Family coaching guide:
- Act ‘as if’ it is all over and allow him the space to move through this change so that the negativity does not become re-anchored. This must be his bio-feedback.
- Language must include presuppositions:
“When parental controls are reinstated …”
“Once he has regained your trust…”
- Avoid using words like ‘self-control’ which suggests there is something to be controlled, or something that could get out of control.
- Focus attention towards feeling proud and growing up nicely or being more like Dad (hero). Clear brain aim …
- Build up self-esteem by helping him find his own evidence that he can make good decisions.
- Keep him moving towards feeling proud, open, honest, etc. rather than have him moving away from feeling naughty, helpless, etc.
- Trust him.
Several years later when asking the family permission to use this case study, Joel’s mum said: “Oh my, I had forgotten all about that horrible time.”
Do you have your own definition of good mental health? Have you ever thought about this? What are your guiding principles?
According to the UK Mental Health Foundation, good mental health is:
- The ability to learn
- The ability to cope with AND manage change and uncertainty
- The ability to form AND maintain good relationships with others
- The ability to feel, express and manage a range of positive AND negative emotions
In which of these areas do you excel? And which one needs some development? Does this resonate with you?
I’m a big fan of wellbeing personal audits since all of these ‘abilities’ once brought to your conscious awareness, can be trained, and refined. Accountability helps balance the current trend of victimhood.
You probably know how important it is to get clarity about the future you are aiming your brain towards. Aiming your mind and body towards better mental health seems like time well spent, don’t you think?
With that in mind, I’ve adapted the MHF definition into an easy exercise to help you do review your own needs. I suggest you write out your answers as it has a stronger imprint on the sub-conscious mind.
- Is learning new things important for you? Is it easy? What would make it easier?
- How adaptable are you to change and uncertainty? Where in your life, would you like to grow more flexibility and how would the ‘future you’ benefit from doing this?
- Do you easily form new relationships? And how do you nurture longer term relationships? Where could you better connect with others?
- Are you comfortable with your full range of emotions? With which emotions do you need to get more comfortable? Which ones do you want more of and which ones do you need less of?
- Are you being the best you can be so that any time, any place anywhere you shine? Which aspects of your personal growth do you prioritise?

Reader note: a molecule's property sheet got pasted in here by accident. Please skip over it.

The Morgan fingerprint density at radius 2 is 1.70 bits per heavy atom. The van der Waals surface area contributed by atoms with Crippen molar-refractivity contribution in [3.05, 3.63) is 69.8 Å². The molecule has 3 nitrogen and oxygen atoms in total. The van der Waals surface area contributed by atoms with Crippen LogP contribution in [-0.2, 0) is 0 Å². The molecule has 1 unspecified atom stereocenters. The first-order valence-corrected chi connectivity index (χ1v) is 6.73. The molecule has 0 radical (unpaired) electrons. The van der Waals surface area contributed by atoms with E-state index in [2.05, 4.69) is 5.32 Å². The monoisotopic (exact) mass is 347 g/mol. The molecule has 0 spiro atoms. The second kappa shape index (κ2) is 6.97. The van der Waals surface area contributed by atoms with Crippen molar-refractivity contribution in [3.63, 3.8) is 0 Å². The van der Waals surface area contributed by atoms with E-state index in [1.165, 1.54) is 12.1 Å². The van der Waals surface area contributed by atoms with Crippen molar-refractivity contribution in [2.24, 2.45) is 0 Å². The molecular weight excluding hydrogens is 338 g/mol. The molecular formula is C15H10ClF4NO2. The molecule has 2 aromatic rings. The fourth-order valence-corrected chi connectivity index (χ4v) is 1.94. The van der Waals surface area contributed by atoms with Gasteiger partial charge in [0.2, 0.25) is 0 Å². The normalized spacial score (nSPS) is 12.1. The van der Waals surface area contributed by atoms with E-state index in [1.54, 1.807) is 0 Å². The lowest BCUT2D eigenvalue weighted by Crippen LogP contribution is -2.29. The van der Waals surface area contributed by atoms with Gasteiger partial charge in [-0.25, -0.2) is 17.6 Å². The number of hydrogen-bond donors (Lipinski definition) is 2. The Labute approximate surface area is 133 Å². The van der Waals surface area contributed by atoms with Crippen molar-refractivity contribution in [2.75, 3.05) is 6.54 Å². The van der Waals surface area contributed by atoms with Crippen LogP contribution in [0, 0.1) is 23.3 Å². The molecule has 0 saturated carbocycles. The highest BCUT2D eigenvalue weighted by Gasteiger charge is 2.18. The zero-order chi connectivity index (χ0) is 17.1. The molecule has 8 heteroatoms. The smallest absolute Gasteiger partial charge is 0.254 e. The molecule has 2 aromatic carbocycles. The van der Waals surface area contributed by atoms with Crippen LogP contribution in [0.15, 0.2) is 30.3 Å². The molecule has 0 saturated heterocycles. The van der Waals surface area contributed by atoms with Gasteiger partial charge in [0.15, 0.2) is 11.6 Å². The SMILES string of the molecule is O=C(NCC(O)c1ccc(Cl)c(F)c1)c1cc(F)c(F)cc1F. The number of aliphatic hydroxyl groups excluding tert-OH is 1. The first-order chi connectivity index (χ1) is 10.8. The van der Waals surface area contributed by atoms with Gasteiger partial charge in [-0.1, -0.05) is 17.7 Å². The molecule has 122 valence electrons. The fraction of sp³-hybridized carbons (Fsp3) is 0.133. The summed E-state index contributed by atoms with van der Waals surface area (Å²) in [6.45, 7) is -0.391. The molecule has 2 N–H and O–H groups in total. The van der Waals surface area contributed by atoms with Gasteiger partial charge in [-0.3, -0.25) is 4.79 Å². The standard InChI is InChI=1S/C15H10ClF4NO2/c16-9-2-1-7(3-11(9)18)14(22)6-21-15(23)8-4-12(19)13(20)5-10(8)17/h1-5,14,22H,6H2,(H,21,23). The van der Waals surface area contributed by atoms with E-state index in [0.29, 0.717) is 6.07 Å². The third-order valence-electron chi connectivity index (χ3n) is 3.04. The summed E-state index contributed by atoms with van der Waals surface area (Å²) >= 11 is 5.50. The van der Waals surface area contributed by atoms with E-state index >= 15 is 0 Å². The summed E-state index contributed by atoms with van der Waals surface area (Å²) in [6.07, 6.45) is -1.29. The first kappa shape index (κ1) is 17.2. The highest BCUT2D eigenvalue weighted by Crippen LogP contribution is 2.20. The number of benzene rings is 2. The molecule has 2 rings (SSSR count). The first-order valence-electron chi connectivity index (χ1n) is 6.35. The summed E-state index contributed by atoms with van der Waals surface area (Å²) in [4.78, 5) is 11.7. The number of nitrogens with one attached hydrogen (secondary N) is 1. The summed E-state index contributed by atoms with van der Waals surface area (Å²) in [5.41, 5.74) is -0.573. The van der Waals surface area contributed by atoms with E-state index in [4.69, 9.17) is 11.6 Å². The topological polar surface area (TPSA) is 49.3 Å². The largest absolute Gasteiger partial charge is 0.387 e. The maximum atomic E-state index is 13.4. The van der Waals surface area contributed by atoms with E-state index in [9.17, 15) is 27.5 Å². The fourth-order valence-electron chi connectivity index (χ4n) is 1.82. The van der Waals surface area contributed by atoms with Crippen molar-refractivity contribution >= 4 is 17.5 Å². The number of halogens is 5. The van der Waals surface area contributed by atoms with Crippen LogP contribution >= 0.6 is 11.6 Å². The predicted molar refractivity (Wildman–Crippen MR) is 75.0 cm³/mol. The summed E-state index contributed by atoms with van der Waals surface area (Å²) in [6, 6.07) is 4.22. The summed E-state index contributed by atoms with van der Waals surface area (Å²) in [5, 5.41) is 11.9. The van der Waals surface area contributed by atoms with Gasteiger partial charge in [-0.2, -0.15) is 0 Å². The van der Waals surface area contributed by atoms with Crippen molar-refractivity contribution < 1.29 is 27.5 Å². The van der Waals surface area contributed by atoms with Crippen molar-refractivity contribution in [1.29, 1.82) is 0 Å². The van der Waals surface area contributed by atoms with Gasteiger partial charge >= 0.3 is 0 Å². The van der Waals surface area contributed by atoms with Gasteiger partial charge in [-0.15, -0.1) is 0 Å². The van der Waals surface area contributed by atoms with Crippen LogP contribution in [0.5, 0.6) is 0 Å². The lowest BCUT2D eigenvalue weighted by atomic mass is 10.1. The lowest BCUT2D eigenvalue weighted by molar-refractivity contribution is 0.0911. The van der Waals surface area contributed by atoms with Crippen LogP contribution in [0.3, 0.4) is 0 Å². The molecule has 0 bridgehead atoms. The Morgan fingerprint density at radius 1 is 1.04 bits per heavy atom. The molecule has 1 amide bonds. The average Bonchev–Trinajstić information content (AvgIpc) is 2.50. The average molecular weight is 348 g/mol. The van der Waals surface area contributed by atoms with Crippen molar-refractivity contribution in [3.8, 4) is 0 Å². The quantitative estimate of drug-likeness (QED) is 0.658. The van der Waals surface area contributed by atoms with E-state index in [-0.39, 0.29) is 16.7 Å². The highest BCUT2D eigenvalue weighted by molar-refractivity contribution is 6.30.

Is your ‘north star’ shining from the constellation called thrive?
Means “I don’t know what to do”?
Which implies “I need to know what to do”?
And therefore “please help me to avoid this feeling of uncertainty.”
TIME is the commodity and EMOTION is the currency; when we have time, we want to fill it will good feelings. And we can.
Yet a cruel outcome of fast-fix good feelings is ‘learned helplessness (“I’m bored – fix my feelings”)’ nourished by passive feel-goods like TV, social media, sugar, alcohol …
Anxiety is dissolved by passive feel-goods. But not for long because we never resolve the nagging feeling that we dislike ‘that boredom space’.
Such a shame!
So many people feeling miserable and trapped within the solutions of quick-fixing profiteers.
Our brains are so easily trained, wired and re-wired.
Rewired by passive learning (the less aware we are of the boredom programming, the easier the acceptance).
Rewired by active learning and creative engagement with boredom to experience new and novel handling of uncertainty:
problem solving – how will I make that old sofa more comfortable?
creation – what kind of meal can I make out of these ingredients?
imagination – what will my garden look like if I dig up the flower bed?
experimentation – which windowsill has best suited my house plant?
exploration – let’s visit that woodland walk I heard about.
discovery – which food upset my digestion?
role play – how does it feel to pretend to be like my favourite calm person?
learning – which thoughts motivate me most?
Provides training ground for THRIVING through adapting and adjusting to difficulties and disappointments. Thriving brains know more conscious CHOICES.
Also provides training ground for SURVIVING through having our attention controlled by someone else. Surviving brains revert to auto-pilot and can’t make conscious choices.
Is a curious description of a state of human consciousness where there is space to be trained into helplessness and survival behaviour, or it is a space to build resourcefulness and resilience for a thriving future.
Let your children – and your own inner child – handle boredom actively …